Zapata is famous for having said, “La tierra es de quien la trabaja” (The land belongs to the person who works it), and that phrase is displayed in the wall of the musuem in Anenecuilco, Morelos, that contains the ruins of house in which Zapata was born. Zapata was also against a society of classes. Why is it that leaders who believe in and promote the concept of equality among people are seen as dangers to society?

Zapata also said, “It´s better to die on your feet than live on your knees.”

I assume that Raven would insist that the question to think about in terms of the loss of personal freedom in the US and other parts of the world due to the current administration´s plan for world dominance is:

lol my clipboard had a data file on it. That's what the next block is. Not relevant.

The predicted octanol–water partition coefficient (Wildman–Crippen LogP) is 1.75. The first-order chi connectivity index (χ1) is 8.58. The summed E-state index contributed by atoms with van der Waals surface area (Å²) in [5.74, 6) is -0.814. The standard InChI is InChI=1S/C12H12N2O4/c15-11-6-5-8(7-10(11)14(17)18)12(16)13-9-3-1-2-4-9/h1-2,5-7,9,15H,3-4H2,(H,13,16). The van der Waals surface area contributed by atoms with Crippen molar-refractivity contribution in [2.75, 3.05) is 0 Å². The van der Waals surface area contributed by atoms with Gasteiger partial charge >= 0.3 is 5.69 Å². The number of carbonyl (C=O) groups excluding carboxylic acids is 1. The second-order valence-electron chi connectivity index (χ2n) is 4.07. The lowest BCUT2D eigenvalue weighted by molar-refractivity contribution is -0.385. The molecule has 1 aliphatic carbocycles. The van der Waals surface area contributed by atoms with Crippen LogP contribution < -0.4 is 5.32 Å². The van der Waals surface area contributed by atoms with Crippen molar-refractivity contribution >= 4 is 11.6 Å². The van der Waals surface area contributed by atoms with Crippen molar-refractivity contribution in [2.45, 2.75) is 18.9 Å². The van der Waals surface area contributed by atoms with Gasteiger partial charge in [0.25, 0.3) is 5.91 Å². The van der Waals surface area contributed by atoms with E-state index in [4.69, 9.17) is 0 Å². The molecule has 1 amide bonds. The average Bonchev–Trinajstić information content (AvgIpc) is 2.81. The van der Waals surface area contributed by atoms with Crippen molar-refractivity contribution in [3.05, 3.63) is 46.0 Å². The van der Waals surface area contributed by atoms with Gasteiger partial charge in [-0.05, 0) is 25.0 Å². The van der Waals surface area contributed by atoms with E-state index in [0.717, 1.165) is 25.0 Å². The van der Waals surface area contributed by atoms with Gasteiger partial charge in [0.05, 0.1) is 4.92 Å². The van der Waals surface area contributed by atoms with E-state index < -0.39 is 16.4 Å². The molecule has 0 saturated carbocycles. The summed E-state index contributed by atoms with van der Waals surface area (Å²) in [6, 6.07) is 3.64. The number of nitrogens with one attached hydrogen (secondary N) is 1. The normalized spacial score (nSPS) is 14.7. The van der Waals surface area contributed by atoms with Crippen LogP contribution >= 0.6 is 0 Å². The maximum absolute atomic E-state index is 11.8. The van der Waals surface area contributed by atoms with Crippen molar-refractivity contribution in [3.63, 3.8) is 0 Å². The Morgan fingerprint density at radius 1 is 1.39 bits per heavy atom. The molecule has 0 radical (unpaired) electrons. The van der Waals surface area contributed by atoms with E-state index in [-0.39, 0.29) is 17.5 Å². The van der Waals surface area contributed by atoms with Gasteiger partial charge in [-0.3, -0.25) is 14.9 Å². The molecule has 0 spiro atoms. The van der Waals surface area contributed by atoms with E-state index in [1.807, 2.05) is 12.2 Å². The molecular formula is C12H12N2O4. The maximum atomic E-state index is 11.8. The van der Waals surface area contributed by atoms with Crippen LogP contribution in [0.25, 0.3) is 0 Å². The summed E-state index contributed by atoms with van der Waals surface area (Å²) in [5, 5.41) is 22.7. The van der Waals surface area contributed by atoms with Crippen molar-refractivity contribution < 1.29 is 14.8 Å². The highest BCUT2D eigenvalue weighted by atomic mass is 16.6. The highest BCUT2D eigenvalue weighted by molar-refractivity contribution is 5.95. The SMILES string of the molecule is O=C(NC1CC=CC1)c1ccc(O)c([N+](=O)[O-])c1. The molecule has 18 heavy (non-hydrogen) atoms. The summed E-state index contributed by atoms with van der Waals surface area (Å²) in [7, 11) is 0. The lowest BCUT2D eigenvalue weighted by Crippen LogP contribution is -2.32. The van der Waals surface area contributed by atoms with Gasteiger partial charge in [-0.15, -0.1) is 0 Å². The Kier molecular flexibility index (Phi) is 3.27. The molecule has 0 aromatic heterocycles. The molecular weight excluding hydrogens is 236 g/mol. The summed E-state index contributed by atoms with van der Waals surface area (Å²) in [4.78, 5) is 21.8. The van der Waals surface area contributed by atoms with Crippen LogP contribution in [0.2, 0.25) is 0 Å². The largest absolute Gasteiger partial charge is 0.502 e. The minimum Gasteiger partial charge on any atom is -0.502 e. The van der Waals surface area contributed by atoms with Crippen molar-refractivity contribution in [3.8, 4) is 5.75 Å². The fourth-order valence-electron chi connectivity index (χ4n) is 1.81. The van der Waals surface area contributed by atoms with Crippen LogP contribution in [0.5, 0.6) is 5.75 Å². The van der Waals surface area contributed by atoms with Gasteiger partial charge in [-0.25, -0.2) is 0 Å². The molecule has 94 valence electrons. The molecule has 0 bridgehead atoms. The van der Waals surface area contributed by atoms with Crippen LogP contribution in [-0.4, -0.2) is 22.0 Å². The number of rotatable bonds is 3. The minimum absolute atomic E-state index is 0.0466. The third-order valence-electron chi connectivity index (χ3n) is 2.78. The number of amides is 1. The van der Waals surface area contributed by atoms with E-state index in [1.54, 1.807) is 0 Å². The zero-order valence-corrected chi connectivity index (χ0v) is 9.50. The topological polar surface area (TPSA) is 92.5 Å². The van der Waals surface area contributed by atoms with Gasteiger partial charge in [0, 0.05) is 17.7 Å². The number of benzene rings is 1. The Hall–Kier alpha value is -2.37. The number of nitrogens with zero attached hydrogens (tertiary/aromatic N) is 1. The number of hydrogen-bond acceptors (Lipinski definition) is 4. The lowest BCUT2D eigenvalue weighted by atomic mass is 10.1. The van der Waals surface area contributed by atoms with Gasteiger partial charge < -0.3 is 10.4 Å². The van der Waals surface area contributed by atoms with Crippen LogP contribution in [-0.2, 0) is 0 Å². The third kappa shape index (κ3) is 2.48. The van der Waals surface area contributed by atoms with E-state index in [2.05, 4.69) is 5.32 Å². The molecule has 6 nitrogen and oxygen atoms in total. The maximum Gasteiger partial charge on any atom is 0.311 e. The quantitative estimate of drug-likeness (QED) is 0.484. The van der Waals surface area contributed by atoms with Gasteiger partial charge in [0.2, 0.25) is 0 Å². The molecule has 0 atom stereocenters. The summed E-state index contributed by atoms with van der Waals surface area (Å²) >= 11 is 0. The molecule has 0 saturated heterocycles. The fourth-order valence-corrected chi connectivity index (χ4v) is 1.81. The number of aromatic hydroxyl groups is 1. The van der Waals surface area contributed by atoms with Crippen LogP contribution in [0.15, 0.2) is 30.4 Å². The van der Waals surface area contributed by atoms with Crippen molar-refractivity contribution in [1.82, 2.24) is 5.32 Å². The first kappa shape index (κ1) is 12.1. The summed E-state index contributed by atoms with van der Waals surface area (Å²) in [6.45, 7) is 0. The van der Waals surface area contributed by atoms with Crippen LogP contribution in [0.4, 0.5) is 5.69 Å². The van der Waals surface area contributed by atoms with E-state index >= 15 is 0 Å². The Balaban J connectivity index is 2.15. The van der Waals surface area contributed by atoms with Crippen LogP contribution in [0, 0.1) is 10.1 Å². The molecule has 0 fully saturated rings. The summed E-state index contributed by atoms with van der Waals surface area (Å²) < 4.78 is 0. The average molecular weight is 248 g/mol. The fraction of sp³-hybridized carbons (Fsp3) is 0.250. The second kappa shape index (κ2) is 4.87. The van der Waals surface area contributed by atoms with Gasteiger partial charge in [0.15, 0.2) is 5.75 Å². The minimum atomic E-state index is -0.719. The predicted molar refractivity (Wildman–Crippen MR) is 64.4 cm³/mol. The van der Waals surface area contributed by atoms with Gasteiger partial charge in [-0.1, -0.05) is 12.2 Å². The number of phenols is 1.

How many of us are living on our knees?

Raven, of course, doesn't have knees....

Thursday, April 10, 2003


Too bad Raven is not with me here in Caracas. With the White House Hawks who dominate the news everywhere I go in the world rubbing their claws together and salivating over the spoils of Iraq (only guys who have souls like oil spills could salivate over petroleum....), I miss Raven’s manic lyricism, his pointed wit.

Yesterday Rumsfeld described the images from Bagdad—the toppling of statues of Hussein--and said he couldn’t help thinking about the fall of the Berlin Wall, and of the Iron Curtain. He compared Saddam Hussein to Hitler, Stalin and Lenin. I am not sure how he hooked Lenin into the picture, but....He clearly forgot to notice that the cartoons circling the world in protest banners and newspapers most commonly show Bush with a false Hitler-style mustache, and discreet nazi swaztikas circling him like flies. (Who was that peanuts character? Ah yes, Pigpen....)